The story continues to switch between East and West and while the story in the East begins earlier than the West, it soon catches up. A lot happens to the characters and what is exciting is that the story in the East focuses not only on what happened with the publication, or attempts at publication of Pasternak’s novel but also the relationship between him and Olga. I liked reading Olga’s chapters, she is a stronger character than first appears, I grew to like her more throughout the story, especially when she stands up for herself more, and what she went through was really terrible which just made me feel for her all the more. It’s especially touching given the way Boris often treats her and their situation and although a lot of this story is fiction, it makes you wonder how much of the relationship dynamic was actually true. The story in the East is a darker one, at one point showing what is happening in the Gulag which was quite a disturbing chapter considering what is happening to everyone there. But as well as the East having its tale of what happens when someone tries to do something the state considers illegal, the West has it’s own chilling story if illegan activities to share.
The story of the agency and spies in the West who are trying to get hold of Doctor Zhivago to print it and send it back into the Soviet Union is interesting. I had no idea when I began reading this about what happened with the publication of the classic novel and how much of an impact getting it sent back into the East to be read by the citizens would have. The story of what the spies do and how they get the book into the East is interesting on its own but there is a deeper and more interesting tale that happens with some of the spies. I don’t want to detail what happens as it makes a greater impact reading the book, but despite the US seeming like the ‘good guys’ who have freedom to publish Pasternak’s novel with all its detail, the US is far from perfect and there is activity that the government at the time considered illegal and treated certain members of society cruelly as a result. It’s interesting as you can see the parallels with the story in the East, both sides having people whose lives are ruined by the state, It makes the story in the West all the more appealing and despite some criticisms I’ve read in some people’s online reviews, I found it really made a deeper impact on the whole novel.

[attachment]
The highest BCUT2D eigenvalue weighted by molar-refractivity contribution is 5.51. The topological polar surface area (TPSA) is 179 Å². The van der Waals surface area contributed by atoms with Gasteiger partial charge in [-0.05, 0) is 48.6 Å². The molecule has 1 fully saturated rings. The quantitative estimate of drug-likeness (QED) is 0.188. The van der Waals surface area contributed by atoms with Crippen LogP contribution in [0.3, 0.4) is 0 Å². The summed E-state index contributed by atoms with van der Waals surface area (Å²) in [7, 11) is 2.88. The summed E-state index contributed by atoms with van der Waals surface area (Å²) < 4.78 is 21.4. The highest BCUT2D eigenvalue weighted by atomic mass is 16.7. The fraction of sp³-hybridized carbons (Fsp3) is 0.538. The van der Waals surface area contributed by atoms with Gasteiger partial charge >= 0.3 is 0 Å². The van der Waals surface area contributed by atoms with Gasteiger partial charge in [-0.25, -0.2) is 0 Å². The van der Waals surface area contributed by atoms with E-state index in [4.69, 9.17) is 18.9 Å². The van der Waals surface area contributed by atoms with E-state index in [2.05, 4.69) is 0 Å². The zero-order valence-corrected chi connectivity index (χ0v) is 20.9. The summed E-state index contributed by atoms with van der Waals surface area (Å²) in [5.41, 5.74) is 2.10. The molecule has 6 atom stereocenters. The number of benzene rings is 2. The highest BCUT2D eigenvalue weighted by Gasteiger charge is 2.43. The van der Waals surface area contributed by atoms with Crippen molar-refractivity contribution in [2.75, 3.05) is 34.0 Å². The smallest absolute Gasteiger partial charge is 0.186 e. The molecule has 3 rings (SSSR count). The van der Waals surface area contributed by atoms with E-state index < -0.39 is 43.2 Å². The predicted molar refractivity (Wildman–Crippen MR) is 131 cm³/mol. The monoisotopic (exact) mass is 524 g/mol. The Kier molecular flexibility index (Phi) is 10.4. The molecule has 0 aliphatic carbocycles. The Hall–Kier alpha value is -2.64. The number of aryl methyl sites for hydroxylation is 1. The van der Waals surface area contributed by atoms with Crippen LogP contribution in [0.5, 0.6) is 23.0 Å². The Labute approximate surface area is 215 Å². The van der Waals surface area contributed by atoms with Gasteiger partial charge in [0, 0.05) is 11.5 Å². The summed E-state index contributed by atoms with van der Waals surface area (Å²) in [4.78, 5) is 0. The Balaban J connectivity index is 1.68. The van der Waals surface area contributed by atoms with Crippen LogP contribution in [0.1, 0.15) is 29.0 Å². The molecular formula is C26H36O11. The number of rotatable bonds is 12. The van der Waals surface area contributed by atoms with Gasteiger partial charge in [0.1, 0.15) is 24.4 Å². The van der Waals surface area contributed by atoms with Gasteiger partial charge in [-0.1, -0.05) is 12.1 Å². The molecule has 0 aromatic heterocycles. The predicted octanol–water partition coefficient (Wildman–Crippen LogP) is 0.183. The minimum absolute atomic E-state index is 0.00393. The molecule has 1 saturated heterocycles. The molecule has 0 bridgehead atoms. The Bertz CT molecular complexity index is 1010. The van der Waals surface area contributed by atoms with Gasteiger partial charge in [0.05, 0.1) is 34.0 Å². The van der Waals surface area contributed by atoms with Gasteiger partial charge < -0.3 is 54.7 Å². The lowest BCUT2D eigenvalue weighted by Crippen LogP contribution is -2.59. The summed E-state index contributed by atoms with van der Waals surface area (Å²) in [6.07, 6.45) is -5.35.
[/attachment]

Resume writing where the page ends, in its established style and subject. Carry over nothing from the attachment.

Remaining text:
The book is compelling to read all the way to the end and the ending is a good one although not as happy as I would have liked. It’s actually quite a shock at the end to hear what happens to two of the characters in the East and makes you realise just how brutal the Soviet regime was at the time. The epilogue finishes off the book nicely, bringing us up to date with today. I liked the way that several of the charcter’s lives were given an ending in this quick epilogue although I would have preferred a better ending to the story of the two the spies in the West who we never really learn what happens to them. However the last lines are a fun intruguing way to end the story and I love the mention of the other woman!
This book is really amazing, it’s a thrilling and compelling read, and is just so interesting given the subject matter. The author’s notes at the back of the book explain how a lot of the conversations and descriptions of certain things in the book are based on real life facts, taken from declassified CIA files. Knowing so much of this is real just makes this book all the more fascinating to read and I can’t believe how much I have enjoyed reading this story. It’s made me want to read Doctor Zhivago now too, and it’s definitely made me a fan of the author and her writing style. If you are interested, whether you know the story behind Doctor Zhivago‘s publication or not, it’s definitely a book worth picking up and reading.
Have you read Doctor Zhivago? Do you know the story behind the publication? What do you think of this book? Let me know what you think in the comments below 🙂